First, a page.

by Emma-Kate Prout
Emma-Kate Prout is about to - oh… is in her third and final year as an undergraduate in Earth Science and Geography at Durham University. This is all she has time to write at the top of the page.
In an earlier post (Life and Learning, Part 1: Poetry, Pebbles and Poo), I introduced the concept of consciousness of science in everyday life.
We begin now at your desk. It’s raining and you’re cosy indoors with a full plate of biscuits and an empty sheet of paper. Several minutes later, plate and page reach disequilibrium: apparently, biscuit consumption exceeds creative output. You examine the remaining biscuit: sweet child of field and factory. You contemplate how it might look if you magnified it: wheatflour, vegetable oil, sugar and the rest. Millions of McVitie’s molecules (protons, neutrons, electrons, tastiness) of the right types, in the right proportions, in the right arrangement, at the right temperature, are crammed into this crumby, biscuit-shaped block. You contemplate for a while, then dunk Chemistry in your tea.
As you digest your Digestive, the rain drums harder on the window. You’ve bagged box tickets for the wettest show on Earth: the Great Global Tour of life’s liquid in its many guises. Glaciers and geysers, rivers and lakes, oceans and clouds, trickle in droplets down the glass. The see-through slab of processed sand is all that sits between you and some stunning choreo-Geography. You are inches from a molecule that featured in Jurassic Krap. Just as the dance dies away into drizzle, Physics wows the crowds with a fantastic finale: Little Old Lady sprays Loud-Mouthed Lout as she ploughs through puddles in her petrol-powered metal machine.
Show over, you return to your blank page. Someone once watched rain water your paper when it lived and you think you should at least honour its death with some decent words. As you ponder, you tap your fingers to the radio. Your personal patterns of lines, loops and whorls wave to the waves from the box that’s plugged into the wall. In another place at another time, limbs, lungs and minds met friction and air to make music with metal and wood. It vibrates in your room now, as frequencies and amplitudes of life and love. The pulse through the nerve from your ear to your brain makes you smile.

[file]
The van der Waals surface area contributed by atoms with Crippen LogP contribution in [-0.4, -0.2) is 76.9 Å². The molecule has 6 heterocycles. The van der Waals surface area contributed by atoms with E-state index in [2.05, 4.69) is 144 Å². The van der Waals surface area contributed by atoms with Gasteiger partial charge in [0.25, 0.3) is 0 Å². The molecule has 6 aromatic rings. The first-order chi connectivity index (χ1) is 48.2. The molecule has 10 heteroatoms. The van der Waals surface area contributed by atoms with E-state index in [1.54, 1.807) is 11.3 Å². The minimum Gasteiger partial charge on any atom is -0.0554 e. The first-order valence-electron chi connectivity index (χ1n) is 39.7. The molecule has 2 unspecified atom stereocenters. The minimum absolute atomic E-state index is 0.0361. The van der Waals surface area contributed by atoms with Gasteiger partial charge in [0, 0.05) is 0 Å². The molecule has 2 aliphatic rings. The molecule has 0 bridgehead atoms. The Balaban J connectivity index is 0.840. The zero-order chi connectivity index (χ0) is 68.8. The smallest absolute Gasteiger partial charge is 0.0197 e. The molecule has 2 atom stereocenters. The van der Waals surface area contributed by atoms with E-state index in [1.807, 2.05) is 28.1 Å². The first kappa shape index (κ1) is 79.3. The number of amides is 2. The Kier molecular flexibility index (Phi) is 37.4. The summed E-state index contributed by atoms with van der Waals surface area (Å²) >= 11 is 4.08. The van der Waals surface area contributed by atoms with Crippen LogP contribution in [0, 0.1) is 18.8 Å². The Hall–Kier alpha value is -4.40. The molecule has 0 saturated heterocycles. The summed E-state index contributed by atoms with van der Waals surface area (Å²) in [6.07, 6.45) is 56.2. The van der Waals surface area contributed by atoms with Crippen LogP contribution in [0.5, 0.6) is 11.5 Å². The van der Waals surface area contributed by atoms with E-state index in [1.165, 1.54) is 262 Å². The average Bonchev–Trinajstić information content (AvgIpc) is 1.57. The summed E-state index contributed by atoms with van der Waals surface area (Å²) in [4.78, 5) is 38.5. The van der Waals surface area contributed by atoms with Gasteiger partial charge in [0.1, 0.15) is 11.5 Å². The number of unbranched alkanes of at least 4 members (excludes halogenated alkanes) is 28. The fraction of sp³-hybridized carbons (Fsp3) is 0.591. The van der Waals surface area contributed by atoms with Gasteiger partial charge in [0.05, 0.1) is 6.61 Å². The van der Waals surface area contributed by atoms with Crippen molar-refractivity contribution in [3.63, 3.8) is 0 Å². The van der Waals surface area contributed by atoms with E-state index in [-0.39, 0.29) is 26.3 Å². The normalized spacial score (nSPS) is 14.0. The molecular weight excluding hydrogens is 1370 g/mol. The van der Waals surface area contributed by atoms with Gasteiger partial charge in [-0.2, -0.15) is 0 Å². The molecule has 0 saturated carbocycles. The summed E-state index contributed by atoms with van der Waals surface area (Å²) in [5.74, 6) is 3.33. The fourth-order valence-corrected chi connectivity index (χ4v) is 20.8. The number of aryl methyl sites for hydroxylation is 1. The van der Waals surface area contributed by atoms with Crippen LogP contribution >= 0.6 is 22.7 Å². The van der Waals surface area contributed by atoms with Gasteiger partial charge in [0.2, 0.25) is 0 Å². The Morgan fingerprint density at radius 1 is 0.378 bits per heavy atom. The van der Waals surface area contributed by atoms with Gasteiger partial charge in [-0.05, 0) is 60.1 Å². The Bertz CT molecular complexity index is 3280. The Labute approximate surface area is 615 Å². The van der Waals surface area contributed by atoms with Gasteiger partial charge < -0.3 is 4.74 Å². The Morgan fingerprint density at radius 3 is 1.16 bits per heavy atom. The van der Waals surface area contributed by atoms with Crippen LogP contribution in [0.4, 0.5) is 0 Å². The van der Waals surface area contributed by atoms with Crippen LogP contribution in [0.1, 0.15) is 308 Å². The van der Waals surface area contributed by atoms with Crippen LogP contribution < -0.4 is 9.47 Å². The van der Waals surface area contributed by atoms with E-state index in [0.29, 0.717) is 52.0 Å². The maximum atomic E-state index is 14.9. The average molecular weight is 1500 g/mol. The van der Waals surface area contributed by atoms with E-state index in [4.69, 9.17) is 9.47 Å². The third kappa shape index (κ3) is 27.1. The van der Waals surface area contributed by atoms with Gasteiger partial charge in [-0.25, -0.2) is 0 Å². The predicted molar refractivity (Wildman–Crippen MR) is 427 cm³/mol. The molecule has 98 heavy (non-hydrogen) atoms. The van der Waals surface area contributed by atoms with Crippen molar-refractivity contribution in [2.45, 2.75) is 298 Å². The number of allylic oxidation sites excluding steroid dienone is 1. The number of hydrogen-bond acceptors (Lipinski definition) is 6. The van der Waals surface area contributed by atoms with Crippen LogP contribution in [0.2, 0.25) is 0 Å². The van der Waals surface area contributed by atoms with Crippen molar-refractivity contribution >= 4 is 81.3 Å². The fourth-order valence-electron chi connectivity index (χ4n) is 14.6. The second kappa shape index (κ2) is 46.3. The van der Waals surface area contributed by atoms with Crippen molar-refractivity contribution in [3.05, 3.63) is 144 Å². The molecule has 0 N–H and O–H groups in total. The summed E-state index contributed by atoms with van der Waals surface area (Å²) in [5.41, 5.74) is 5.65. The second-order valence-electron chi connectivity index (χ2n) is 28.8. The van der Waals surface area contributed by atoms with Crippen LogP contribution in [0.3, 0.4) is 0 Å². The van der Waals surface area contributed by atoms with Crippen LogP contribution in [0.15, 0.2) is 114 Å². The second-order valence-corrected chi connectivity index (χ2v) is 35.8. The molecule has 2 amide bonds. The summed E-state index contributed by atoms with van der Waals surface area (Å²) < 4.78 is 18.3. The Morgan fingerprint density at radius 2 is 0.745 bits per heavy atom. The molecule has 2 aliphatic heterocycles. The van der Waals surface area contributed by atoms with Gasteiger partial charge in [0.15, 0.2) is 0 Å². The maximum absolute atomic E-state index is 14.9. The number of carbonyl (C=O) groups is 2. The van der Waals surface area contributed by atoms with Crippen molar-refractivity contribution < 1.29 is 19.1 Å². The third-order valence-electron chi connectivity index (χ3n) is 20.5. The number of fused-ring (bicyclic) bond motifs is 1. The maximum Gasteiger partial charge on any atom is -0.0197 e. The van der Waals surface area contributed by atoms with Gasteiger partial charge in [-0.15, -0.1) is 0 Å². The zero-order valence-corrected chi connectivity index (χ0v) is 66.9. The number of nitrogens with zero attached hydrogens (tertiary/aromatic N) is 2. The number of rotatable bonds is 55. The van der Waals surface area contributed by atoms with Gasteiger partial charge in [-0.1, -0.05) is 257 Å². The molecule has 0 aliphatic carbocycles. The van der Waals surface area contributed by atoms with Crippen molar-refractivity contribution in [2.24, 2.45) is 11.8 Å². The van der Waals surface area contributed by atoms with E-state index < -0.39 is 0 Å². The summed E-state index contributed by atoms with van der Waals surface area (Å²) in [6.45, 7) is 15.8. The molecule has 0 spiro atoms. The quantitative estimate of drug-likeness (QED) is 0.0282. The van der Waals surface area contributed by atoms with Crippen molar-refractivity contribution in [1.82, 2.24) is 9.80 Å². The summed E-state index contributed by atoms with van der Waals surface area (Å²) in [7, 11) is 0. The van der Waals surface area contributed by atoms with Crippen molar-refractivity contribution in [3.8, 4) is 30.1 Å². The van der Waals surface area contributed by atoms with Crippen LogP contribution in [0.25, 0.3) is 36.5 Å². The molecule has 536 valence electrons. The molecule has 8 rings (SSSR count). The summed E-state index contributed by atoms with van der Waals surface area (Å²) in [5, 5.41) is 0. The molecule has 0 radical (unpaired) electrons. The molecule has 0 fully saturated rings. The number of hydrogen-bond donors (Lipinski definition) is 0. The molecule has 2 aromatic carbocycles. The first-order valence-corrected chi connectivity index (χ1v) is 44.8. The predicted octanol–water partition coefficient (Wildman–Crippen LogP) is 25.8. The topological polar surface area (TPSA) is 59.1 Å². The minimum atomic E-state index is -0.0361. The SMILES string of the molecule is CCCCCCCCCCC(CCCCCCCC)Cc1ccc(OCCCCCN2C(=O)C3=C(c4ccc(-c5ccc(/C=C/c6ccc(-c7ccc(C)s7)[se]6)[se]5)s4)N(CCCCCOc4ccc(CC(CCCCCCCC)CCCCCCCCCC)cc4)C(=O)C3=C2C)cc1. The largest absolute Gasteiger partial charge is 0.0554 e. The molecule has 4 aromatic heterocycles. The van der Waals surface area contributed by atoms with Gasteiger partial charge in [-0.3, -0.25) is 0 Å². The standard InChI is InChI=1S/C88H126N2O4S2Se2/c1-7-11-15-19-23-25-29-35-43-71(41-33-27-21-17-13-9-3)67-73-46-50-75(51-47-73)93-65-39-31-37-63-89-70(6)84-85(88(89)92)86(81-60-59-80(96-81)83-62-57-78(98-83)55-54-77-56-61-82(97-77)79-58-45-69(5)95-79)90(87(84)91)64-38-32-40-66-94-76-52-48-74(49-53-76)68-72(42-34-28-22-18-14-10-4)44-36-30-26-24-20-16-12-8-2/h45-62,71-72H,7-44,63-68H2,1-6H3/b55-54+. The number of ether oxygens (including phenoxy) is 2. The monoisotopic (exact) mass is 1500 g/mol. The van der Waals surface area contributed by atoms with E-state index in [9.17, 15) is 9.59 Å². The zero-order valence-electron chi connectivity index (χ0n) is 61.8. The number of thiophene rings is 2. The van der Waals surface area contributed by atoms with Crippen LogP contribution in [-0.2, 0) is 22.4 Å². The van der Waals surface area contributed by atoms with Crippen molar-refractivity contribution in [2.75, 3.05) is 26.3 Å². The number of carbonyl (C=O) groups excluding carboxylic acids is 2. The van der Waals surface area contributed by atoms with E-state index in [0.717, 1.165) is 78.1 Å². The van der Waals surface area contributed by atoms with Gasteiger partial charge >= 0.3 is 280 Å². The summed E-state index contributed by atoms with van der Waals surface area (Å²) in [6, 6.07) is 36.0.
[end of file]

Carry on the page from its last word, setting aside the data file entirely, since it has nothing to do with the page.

You start writing. At least, you scribble ‘without thinking’- always good for getting the cogs going. Don’t cross out or pause to mentally modify it, you tell yourself. Just jot the first thing that comes into your head. But of course, you’re always thinking even when you think you’re not and there is no such thing as unedited writing. It’s as though you’re writing on the dance floor at a wedding party in your brain. Experiences, emotions and memories are doing the Mental Macarena, swilling with cognitive cocktails. Uncle Consciousness and Auntie Analogy inevitably throw up on your page.
Writing seems quite impressive now that you consider it: up in head office, your brain commands your food-fuelled muscles to work in pairs. From your mind, through your arm, from a small plastic stick spill lines and letters (a language you learned), their patterns returned to your brain through your eyes by light bounced off mashed-up trees. You decide that even if you’re writing drivel, the action alone is a wonder.
So you carry on writing. Science flows behind your words, within, beneath and beyond your page, in every direction, on every scale, in effervescent streams. It soaks through your senses; is almost a sense in itself.
You have uncorked the fizz. And you sparkle with Science, engulfed by and part of its awe.
In a breathing block of elements, a flesh-draped, blood-pumped frame of bones, by a window in a box of bricks, in a web of life, in time and space, as cause and effect on Planet Earth, in a still-expanding Universe; as particles, processes, species and self… you think and feel and write.